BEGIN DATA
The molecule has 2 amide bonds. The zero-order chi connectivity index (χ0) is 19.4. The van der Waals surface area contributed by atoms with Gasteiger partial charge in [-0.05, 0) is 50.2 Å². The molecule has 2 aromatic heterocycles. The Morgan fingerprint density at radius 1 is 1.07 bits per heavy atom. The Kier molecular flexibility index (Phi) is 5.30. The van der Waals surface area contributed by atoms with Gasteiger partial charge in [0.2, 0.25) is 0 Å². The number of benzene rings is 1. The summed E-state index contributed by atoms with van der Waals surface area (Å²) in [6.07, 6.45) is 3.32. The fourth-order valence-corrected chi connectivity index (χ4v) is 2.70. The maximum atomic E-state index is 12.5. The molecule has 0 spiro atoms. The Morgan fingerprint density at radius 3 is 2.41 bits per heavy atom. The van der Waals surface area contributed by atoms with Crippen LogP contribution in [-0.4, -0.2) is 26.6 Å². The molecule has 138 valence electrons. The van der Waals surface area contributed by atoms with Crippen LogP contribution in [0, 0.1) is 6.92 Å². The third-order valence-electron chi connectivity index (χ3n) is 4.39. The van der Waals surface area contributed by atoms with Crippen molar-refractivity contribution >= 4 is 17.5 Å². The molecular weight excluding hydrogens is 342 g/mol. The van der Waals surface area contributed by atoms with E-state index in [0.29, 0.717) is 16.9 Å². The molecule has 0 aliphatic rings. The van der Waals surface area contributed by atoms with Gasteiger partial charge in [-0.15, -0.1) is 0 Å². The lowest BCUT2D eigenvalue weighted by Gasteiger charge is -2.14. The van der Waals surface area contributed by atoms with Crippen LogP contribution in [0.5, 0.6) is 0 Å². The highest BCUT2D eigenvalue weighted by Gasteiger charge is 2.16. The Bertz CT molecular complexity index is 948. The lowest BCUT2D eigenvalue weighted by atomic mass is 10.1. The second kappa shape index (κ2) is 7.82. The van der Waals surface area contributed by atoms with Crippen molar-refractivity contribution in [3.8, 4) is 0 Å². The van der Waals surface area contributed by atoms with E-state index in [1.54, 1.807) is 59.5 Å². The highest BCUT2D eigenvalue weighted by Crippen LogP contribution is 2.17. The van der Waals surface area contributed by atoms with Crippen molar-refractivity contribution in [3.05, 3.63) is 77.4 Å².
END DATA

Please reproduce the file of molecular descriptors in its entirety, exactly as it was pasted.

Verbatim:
The molecule has 2 amide bonds. The zero-order chi connectivity index (χ0) is 19.4. The van der Waals surface area contributed by atoms with Gasteiger partial charge in [-0.05, 0) is 50.2 Å². The molecule has 2 aromatic heterocycles. The Morgan fingerprint density at radius 1 is 1.07 bits per heavy atom. The Kier molecular flexibility index (Phi) is 5.30. The van der Waals surface area contributed by atoms with Gasteiger partial charge in [0.2, 0.25) is 0 Å². The number of benzene rings is 1. The summed E-state index contributed by atoms with van der Waals surface area (Å²) in [6.07, 6.45) is 3.32. The fourth-order valence-corrected chi connectivity index (χ4v) is 2.70. The maximum atomic E-state index is 12.5. The molecule has 0 spiro atoms. The Morgan fingerprint density at radius 3 is 2.41 bits per heavy atom. The van der Waals surface area contributed by atoms with Crippen LogP contribution in [-0.4, -0.2) is 26.6 Å². The molecule has 138 valence electrons. The van der Waals surface area contributed by atoms with Crippen LogP contribution in [0, 0.1) is 6.92 Å². The third-order valence-electron chi connectivity index (χ3n) is 4.39. The van der Waals surface area contributed by atoms with Crippen molar-refractivity contribution >= 4 is 17.5 Å². The molecular weight excluding hydrogens is 342 g/mol. The van der Waals surface area contributed by atoms with E-state index in [0.29, 0.717) is 16.9 Å². The molecule has 0 aliphatic rings. The van der Waals surface area contributed by atoms with Gasteiger partial charge in [-0.15, -0.1) is 0 Å². The lowest BCUT2D eigenvalue weighted by Gasteiger charge is -2.14. The van der Waals surface area contributed by atoms with Crippen LogP contribution in [0.5, 0.6) is 0 Å². The highest BCUT2D eigenvalue weighted by Gasteiger charge is 2.16. The Bertz CT molecular complexity index is 948. The lowest BCUT2D eigenvalue weighted by atomic mass is 10.1. The second kappa shape index (κ2) is 7.82. The van der Waals surface area contributed by atoms with Crippen molar-refractivity contribution in [3.8, 4) is 0 Å². The van der Waals surface area contributed by atoms with E-state index in [1.54, 1.807) is 59.5 Å². The highest BCUT2D eigenvalue weighted by Crippen LogP contribution is 2.17. The van der Waals surface area contributed by atoms with Crippen molar-refractivity contribution in [3.05, 3.63) is 77.4 Å².